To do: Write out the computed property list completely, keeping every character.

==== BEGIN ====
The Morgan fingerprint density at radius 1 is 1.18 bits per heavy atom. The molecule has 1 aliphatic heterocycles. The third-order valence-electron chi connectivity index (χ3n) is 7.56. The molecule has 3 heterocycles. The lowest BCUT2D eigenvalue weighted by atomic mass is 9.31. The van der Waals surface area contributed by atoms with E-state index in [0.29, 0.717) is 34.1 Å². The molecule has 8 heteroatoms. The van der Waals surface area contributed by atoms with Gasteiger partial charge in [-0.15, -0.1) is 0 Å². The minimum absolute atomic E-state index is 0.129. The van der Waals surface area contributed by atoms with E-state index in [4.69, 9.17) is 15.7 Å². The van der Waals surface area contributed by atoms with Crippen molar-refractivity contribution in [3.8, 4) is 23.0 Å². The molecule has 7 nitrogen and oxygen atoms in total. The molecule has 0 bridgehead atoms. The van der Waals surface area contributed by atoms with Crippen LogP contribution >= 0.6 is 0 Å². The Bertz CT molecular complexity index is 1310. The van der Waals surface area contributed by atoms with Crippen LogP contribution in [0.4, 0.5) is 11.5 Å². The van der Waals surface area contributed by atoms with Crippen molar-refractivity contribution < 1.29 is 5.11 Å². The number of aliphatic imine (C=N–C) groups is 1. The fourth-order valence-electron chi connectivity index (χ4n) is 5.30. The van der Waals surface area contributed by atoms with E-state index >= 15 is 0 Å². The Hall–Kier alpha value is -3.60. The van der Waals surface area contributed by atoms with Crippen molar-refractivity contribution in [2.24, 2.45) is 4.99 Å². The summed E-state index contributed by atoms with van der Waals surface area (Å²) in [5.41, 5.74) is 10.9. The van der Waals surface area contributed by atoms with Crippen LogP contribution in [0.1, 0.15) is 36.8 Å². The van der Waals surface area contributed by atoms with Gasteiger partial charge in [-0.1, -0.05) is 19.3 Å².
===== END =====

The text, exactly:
The Morgan fingerprint density at radius 1 is 1.18 bits per heavy atom. The molecule has 1 aliphatic heterocycles. The third-order valence-electron chi connectivity index (χ3n) is 7.56. The molecule has 3 heterocycles. The lowest BCUT2D eigenvalue weighted by atomic mass is 9.31. The van der Waals surface area contributed by atoms with E-state index in [0.29, 0.717) is 34.1 Å². The molecule has 8 heteroatoms. The van der Waals surface area contributed by atoms with Gasteiger partial charge in [-0.15, -0.1) is 0 Å². The minimum absolute atomic E-state index is 0.129. The van der Waals surface area contributed by atoms with E-state index in [4.69, 9.17) is 15.7 Å². The van der Waals surface area contributed by atoms with Crippen molar-refractivity contribution in [3.8, 4) is 23.0 Å². The molecule has 7 nitrogen and oxygen atoms in total. The molecule has 0 bridgehead atoms. The van der Waals surface area contributed by atoms with Crippen LogP contribution >= 0.6 is 0 Å². The Bertz CT molecular complexity index is 1310. The van der Waals surface area contributed by atoms with Crippen LogP contribution in [0.4, 0.5) is 11.5 Å². The van der Waals surface area contributed by atoms with Crippen molar-refractivity contribution < 1.29 is 5.11 Å². The number of aliphatic imine (C=N–C) groups is 1. The fourth-order valence-electron chi connectivity index (χ4n) is 5.30. The van der Waals surface area contributed by atoms with E-state index >= 15 is 0 Å². The Hall–Kier alpha value is -3.60. The van der Waals surface area contributed by atoms with Crippen molar-refractivity contribution in [2.24, 2.45) is 4.99 Å². The summed E-state index contributed by atoms with van der Waals surface area (Å²) in [5.41, 5.74) is 10.9. The van der Waals surface area contributed by atoms with Crippen LogP contribution in [0.1, 0.15) is 36.8 Å². The van der Waals surface area contributed by atoms with Gasteiger partial charge in [-0.1, -0.05) is 19.3 Å².